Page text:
• Tell stories with animals: Using plastic animals seen at the zoo, encourage your child to tell a story about the animal.  You can also tell your child a story about the animal to encourage language development and increase vocabulary.

Remember to offer rewards for desired behaviors.  Give positive reinforcement, praise, and other supportive gestures within your child’s comfort zone to show your pride in their efforts.


2. Speech Therapy During a Walk Around the Block

Walking is an activity that allows us to explore our environment and learn more about what is around us.  This can be overwhelming and full of sensory stimulation and undesirable encounters for a child who struggles with speech delay.  Because speech delay creates the inability to articulate the feeling of being overwhelmed, it can cause stressful moments for your child and you.  Pay attention to the time of day, traffic patterns, and the probability of encountering others on the walk to make your walk a successful experience.

A walk around the neighborhood can be an opportunity to organically introduce speech therapy into your child’s day and improve language development.  As you walk, ask “yes or no” questions about what your child sees or hears:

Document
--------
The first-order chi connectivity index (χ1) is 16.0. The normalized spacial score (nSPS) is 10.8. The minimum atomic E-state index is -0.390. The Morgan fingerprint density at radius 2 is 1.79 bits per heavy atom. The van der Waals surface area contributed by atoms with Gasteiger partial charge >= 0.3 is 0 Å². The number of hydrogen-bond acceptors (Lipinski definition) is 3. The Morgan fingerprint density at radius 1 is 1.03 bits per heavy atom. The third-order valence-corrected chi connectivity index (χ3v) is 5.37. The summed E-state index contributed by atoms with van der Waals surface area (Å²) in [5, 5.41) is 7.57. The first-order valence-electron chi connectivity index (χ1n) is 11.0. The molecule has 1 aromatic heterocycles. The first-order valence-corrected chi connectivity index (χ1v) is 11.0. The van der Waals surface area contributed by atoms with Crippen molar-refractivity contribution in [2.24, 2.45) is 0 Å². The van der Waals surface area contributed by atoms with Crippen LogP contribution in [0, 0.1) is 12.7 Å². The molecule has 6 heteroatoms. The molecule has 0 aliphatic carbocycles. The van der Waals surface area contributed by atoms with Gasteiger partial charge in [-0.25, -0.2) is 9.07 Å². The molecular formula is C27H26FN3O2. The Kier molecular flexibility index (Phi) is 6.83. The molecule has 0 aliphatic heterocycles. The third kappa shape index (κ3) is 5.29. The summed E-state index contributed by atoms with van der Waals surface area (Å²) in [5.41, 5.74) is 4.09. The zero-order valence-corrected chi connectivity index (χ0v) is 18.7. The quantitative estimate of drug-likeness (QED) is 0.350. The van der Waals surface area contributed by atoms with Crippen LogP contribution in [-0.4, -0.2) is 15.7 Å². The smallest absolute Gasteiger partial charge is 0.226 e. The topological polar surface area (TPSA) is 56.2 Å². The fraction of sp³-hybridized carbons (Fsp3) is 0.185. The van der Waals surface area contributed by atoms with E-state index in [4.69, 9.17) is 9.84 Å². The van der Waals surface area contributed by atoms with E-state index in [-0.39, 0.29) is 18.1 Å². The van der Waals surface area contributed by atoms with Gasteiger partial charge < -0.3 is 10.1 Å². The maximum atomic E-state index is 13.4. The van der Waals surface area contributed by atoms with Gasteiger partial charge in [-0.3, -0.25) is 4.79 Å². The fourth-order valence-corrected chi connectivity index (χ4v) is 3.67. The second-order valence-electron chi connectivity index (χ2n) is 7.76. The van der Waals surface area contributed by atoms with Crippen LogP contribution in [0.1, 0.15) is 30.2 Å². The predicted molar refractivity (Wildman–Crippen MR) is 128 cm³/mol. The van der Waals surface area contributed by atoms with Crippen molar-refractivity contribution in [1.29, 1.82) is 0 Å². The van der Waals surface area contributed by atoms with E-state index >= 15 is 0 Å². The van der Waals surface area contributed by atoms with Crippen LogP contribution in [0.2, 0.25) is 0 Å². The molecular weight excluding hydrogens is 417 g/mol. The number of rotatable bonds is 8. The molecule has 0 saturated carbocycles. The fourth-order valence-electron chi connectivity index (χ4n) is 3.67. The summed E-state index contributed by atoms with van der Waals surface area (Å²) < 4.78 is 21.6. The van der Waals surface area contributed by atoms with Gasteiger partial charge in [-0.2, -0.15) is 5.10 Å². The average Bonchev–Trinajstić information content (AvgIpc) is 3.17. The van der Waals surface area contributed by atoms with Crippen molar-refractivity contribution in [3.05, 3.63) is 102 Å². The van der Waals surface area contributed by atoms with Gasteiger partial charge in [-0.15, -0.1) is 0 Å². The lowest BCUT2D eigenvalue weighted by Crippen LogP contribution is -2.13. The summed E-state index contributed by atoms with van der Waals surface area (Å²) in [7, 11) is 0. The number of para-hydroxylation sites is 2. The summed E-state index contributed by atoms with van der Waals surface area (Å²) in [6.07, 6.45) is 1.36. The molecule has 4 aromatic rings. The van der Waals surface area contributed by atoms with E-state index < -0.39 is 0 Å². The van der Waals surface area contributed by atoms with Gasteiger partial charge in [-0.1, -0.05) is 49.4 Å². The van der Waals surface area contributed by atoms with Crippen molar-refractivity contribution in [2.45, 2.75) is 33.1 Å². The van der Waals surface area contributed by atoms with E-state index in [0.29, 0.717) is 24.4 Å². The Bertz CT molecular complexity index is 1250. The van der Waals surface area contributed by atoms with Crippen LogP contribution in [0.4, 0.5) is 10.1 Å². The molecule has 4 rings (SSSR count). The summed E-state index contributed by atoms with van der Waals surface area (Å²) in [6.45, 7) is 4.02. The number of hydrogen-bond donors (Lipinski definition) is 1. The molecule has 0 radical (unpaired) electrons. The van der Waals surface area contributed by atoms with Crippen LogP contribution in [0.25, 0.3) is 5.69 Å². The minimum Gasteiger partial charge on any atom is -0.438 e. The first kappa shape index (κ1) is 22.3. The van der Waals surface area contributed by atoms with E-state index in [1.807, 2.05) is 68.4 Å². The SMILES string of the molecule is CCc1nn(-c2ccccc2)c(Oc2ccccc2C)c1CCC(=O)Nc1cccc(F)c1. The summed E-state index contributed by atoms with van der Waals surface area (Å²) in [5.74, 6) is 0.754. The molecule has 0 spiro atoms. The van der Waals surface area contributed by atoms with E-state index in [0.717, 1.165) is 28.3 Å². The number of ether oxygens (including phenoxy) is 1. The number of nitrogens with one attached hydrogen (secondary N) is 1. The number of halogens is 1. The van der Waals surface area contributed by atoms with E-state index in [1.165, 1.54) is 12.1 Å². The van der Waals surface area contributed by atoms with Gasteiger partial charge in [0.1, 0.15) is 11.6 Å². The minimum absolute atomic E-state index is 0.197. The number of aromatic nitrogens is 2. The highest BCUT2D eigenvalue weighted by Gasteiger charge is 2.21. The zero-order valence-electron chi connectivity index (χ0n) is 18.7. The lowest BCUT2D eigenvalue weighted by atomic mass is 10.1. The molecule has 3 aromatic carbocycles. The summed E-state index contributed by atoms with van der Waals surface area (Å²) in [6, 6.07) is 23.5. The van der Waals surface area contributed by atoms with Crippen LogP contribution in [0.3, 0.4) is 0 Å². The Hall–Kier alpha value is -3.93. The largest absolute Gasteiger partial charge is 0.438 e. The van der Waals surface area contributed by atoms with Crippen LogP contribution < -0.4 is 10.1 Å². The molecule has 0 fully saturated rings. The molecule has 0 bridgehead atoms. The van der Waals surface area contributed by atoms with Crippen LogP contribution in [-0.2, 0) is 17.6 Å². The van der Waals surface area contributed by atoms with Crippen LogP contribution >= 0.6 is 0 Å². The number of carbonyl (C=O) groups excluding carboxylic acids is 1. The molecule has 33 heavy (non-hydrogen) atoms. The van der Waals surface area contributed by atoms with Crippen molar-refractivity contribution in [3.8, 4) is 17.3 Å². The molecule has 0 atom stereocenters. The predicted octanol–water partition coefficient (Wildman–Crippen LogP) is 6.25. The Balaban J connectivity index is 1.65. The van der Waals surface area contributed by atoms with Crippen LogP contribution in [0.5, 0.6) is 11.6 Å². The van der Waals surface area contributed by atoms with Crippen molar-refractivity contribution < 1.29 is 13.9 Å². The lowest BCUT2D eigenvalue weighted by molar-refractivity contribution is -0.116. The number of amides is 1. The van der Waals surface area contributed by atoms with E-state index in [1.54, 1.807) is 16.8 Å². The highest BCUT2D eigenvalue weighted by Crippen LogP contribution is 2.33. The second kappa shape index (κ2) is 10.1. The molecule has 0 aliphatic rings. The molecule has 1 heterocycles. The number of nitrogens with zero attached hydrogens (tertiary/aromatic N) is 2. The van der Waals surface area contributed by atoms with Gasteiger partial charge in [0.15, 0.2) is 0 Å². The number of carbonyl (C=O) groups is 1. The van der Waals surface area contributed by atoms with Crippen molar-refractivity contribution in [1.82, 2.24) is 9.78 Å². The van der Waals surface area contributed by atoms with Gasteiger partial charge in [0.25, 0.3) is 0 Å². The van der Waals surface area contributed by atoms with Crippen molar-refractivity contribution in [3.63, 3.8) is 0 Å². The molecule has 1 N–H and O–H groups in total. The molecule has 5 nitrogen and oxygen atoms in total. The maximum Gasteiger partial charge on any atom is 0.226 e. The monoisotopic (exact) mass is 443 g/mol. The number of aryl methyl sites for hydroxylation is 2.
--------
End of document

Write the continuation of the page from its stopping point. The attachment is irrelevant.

• Do you hear the birds chirping?
  • Do you see the blue car?
  • Can you feel the warm sun?

As your child becomes more comfortable and expands their vocabulary, you can ask them questions using more words. Offering an answer to your own question can increase vocabulary and word usage and encourage language development and it is a common practice when working with speech delay.


3. Language Development at the Museum

A trip to the museum can be an introduction to many new words, experiences, and feelings.  A well-planned museum visit can provide language development opportunities through exhibits and activities of interest to your child.  Like most children, a child with autism can become focused on a specific interest – trains, dinosaurs, or space.  The museum offers multiple exhibits, including sensory exhibits, that your child can observe and even participate in.  Through lights, sounds, pictures, and tactile exhibits, your child can expand their vocabulary and communicate their interest in the topic on display, indicating language development through learning.